Cinema can tell stories or just evoke them depending on the imagination of the spectator. Between this very simple statement there are numberless shades of grey. In the Forum-program (the festival presented a restored version blown up on a 35 millimetre print) one can read: “11x14 is film theory in images.”
The more films we see the more books on film we read, over the years a certain accumulation about cinema is approached.
But what is this knowledge actually worth it if it is not paired with impartiality, a fresh mind which still preserve a certain kind of openness? Some years ago, I watched with a friend Benning´s RR, film composed of long static shots about trains passing by. Suddenly a person from the environment of my family came to my mind, someone who has nothing to do with art, avantgarde,- or experimental cinema but who is a passionate lover of everything which has to do with railroad or trains. I can imagine that he would have enjoyed the film at least as much as I did.
The screening of James Benning´s first long film 11x14 is not just a rediscovering of a part of film history but it seems to me as an audiovisual quest for the reason why we love watching films and what fascinates us that we can´t stop staring at the screen. Knowledge is a good thing as long as it does not interfere with a certain curiosity.
There is a long shot taking place in a local driving train on the way over suburbs to a big American city. I felt it was about 8 to 10 minutes long. If there was a cut between this long moment, I have not recognized it. We see a person dozing in front of the front window of this rail car. We can hardly recognize more of this person than a shadow. The front window becomes a screen itself and we see for now nothing else than the landscapes passing by: industrial regions, suburbs. The noise of the rail car sliding on the rails is omnipresent.
At first it looks like a visual demonstration of André Bazin´s thought that the apparatus and the filmmaker retreat in front of what they reveal, the piece of the real world displayed on the railcar´s front window. On the other hand it appears to me as poetry not far away from this long Bob Dylan song which appears at least twice in this film.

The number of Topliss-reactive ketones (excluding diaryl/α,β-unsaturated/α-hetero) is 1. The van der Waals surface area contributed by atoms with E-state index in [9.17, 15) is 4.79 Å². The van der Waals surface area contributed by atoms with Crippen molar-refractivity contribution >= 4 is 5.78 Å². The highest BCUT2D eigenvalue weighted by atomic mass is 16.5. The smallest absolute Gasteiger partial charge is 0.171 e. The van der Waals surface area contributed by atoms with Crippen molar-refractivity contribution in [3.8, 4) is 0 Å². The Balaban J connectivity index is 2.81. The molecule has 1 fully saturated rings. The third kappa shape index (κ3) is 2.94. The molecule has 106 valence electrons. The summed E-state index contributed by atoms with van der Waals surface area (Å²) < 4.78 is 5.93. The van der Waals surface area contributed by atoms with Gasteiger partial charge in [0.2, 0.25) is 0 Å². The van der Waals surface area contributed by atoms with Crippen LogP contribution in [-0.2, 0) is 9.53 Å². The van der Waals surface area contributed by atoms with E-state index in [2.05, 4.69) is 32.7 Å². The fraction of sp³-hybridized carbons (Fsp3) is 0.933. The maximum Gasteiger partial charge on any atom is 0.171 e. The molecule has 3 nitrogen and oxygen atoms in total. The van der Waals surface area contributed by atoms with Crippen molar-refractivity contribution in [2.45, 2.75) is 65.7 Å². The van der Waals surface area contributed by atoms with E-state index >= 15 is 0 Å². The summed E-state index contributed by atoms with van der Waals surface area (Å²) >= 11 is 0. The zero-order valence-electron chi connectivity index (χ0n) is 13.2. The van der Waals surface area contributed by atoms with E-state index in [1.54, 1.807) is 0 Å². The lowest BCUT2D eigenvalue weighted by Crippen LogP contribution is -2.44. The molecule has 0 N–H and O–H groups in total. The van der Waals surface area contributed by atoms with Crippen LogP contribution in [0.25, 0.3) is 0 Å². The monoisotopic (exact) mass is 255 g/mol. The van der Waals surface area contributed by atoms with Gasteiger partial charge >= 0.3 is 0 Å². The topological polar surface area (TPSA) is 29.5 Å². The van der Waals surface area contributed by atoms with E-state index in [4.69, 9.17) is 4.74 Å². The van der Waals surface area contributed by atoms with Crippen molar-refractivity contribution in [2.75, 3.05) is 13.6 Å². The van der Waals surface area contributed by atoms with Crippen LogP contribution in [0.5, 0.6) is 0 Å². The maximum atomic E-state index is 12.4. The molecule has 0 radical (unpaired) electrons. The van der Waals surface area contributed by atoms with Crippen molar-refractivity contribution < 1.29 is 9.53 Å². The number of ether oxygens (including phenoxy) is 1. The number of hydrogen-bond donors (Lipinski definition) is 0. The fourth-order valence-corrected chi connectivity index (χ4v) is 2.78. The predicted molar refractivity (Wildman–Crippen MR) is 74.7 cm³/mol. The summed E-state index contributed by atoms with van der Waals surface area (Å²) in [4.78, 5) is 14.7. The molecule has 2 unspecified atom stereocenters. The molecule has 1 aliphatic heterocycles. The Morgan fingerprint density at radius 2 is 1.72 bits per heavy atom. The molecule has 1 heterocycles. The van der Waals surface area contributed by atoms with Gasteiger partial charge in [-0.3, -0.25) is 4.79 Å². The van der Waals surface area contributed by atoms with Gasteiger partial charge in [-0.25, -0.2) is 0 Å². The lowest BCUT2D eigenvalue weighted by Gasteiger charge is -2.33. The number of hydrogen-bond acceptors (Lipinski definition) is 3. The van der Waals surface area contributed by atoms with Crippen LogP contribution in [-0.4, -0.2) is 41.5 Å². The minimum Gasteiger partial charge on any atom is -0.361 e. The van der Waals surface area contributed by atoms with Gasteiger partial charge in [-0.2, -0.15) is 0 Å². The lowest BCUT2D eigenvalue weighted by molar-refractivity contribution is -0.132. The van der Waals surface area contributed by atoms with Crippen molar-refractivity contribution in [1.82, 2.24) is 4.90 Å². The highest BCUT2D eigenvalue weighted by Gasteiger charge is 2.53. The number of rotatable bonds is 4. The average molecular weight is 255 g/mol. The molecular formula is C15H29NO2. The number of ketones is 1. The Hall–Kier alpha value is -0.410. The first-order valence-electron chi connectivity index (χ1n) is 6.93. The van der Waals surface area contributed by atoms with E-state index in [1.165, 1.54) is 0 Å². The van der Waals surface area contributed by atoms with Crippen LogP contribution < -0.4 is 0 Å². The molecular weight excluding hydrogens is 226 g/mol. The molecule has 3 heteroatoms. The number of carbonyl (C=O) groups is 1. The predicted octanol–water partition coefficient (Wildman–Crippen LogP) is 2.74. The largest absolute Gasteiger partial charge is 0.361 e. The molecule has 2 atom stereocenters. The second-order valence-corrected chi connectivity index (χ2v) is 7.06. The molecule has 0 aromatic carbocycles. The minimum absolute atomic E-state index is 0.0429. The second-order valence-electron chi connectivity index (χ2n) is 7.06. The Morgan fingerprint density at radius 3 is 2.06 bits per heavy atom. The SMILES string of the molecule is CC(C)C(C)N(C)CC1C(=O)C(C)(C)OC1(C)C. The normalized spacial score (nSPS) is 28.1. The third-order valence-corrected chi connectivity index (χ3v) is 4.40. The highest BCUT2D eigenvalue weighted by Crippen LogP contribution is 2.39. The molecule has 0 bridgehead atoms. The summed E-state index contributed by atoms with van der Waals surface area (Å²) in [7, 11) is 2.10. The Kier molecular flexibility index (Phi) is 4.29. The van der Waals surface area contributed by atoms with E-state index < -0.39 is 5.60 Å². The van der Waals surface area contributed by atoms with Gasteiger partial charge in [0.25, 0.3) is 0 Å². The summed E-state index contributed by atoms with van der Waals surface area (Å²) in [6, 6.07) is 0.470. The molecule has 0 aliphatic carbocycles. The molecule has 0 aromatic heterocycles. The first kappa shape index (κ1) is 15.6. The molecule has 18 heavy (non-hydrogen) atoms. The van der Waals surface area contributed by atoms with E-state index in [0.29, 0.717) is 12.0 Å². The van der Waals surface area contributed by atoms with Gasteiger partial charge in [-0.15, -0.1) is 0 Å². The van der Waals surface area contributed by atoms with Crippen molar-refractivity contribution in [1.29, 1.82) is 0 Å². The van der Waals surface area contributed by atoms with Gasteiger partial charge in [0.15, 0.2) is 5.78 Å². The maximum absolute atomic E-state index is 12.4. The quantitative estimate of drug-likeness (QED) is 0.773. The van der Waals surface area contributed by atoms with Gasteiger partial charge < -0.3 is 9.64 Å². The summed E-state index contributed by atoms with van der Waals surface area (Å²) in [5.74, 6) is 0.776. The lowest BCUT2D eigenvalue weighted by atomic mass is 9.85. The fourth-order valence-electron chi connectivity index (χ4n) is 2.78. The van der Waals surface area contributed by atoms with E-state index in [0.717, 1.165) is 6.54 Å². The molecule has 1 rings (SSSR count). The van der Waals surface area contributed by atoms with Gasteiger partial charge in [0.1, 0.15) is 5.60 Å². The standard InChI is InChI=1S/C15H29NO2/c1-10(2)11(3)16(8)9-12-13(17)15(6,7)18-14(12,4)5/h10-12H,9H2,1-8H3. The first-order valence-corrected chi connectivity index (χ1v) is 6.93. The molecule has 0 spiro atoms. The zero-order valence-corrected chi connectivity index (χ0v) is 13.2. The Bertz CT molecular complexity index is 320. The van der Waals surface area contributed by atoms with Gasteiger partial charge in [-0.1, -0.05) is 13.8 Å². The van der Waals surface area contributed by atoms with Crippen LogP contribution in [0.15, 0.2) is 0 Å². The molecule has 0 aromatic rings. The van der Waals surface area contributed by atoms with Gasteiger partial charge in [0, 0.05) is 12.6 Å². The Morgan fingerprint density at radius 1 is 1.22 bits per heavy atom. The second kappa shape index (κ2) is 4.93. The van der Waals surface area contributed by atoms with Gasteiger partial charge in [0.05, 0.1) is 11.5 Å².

I have often thought and occasionally written about the affinity between the mechanical aspect of analog cinema ( both for recording and projecting) and trains, especially in the films by Ozu. Despite the differences in scenes for example like the famous train sequence in Ozu´s Banshun, the train scene in Hitchock´s North By Northwest and their different dealing with time, these moments came back to my mind. While Ozu´s and Hitchcock´s montage creates an artificial time, Benning uses a piece of real time. But despite these differences, all three train moments are intense and unforgettable. The windows of this train finally reveal a piece of world beyond the frame of the film.
The late 70s in Benning´s 11x14 is for me less abstract than Ozu´s post war Japan of the late 40s or Hitchcock´s thriller of the late 50s, because it takes place in my life time. It gives me an idea about time which has passed long ago within my existence.
Cracks in walls and buildings are visible. The noise of trains sliding on their rails is almost an acoustic memory of mine in the 1970s, signs of the fugacity of buildings and machines. The film itself seems like a laborious restored and preserved ruin. The sense for the mortality of all things, which is now nearly disturbed by digital image making devices, is very special here. This is another analogy I often thought the chemical memory of film and the biochemical of living beings.Once recorded the whole art, poetry and idea of a film like 11x14 is depending on the matter on which it is recorded like a human memory from a living body.
Another moment of this film stays with me. It takes place in a kitchen of an elderly couple. On the left side of the frame we see the woman making the dishes, on the right side the man is sitting on a table. Right in the middle of the picture, we see a corridor which leads into the “depth of the image” Another person is sensible at the end of the corridor, probably taking a shower in rooms which are hidden in this shot.This shot emphasizes at the same time the flatness of the film image but also its ability to create an illusion of space. In the same shot the film is what it is but also what it can evoke.
“Film keeps time captured like amber”, German filmmaker Winfried Junge once said. The sentence in mind makes each moment in 11x14 unforgettable.
For minutes an image does not show anything but a big factory chimney which is blowing huge masses of smoke into the air. Again the Bob Dylan song. At first it seems like an endless loop of one of these “empty shots” of Ozu but the longer this moment lasts the stronger my feeling for its transience increases. Even though this shot seems to get rid of all traces of “meaning”, it seems very precious to me.